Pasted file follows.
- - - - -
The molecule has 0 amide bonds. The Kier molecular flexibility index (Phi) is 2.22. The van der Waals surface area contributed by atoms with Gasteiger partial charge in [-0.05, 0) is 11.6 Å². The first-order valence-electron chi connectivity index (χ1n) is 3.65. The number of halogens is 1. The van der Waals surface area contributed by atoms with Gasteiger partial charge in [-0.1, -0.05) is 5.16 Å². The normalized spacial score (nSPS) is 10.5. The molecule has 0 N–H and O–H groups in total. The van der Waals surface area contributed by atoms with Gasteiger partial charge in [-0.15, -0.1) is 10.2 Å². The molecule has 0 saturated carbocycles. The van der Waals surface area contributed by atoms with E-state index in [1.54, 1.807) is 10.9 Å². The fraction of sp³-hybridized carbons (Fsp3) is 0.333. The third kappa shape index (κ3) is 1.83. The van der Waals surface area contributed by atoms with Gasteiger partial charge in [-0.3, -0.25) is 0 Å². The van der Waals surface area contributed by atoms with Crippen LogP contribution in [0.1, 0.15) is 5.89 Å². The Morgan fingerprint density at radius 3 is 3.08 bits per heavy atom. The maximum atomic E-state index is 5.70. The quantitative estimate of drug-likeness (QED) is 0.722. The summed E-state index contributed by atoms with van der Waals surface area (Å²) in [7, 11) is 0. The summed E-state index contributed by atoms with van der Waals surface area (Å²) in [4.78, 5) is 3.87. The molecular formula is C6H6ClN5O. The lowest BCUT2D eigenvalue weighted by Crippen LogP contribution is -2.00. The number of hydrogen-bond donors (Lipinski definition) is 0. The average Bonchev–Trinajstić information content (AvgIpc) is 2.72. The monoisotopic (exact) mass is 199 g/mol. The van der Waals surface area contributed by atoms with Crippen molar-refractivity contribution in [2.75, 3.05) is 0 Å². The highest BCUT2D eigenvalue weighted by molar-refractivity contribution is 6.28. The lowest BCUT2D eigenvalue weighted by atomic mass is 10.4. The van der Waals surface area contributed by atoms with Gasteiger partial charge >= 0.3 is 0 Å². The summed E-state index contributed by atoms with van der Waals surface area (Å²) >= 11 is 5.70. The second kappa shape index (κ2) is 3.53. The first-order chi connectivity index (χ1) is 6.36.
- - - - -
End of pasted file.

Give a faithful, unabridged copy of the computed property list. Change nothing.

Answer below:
The molecule has 0 amide bonds. The Kier molecular flexibility index (Phi) is 2.22. The van der Waals surface area contributed by atoms with Gasteiger partial charge in [-0.05, 0) is 11.6 Å². The first-order valence-electron chi connectivity index (χ1n) is 3.65. The number of halogens is 1. The van der Waals surface area contributed by atoms with Gasteiger partial charge in [-0.1, -0.05) is 5.16 Å². The normalized spacial score (nSPS) is 10.5. The molecule has 0 N–H and O–H groups in total. The van der Waals surface area contributed by atoms with Gasteiger partial charge in [-0.15, -0.1) is 10.2 Å². The molecule has 0 saturated carbocycles. The van der Waals surface area contributed by atoms with E-state index in [1.54, 1.807) is 10.9 Å². The fraction of sp³-hybridized carbons (Fsp3) is 0.333. The third kappa shape index (κ3) is 1.83. The van der Waals surface area contributed by atoms with Gasteiger partial charge in [-0.3, -0.25) is 0 Å². The van der Waals surface area contributed by atoms with Crippen LogP contribution in [0.1, 0.15) is 5.89 Å². The Morgan fingerprint density at radius 3 is 3.08 bits per heavy atom. The maximum atomic E-state index is 5.70. The quantitative estimate of drug-likeness (QED) is 0.722. The summed E-state index contributed by atoms with van der Waals surface area (Å²) in [7, 11) is 0. The summed E-state index contributed by atoms with van der Waals surface area (Å²) in [4.78, 5) is 3.87. The molecular formula is C6H6ClN5O. The lowest BCUT2D eigenvalue weighted by Crippen LogP contribution is -2.00. The number of hydrogen-bond donors (Lipinski definition) is 0. The average Bonchev–Trinajstić information content (AvgIpc) is 2.72. The monoisotopic (exact) mass is 199 g/mol. The van der Waals surface area contributed by atoms with Crippen molar-refractivity contribution in [2.75, 3.05) is 0 Å². The highest BCUT2D eigenvalue weighted by molar-refractivity contribution is 6.28. The lowest BCUT2D eigenvalue weighted by atomic mass is 10.4. The van der Waals surface area contributed by atoms with Gasteiger partial charge >= 0.3 is 0 Å². The summed E-state index contributed by atoms with van der Waals surface area (Å²) >= 11 is 5.70. The second kappa shape index (κ2) is 3.53. The first-order chi connectivity index (χ1) is 6.36.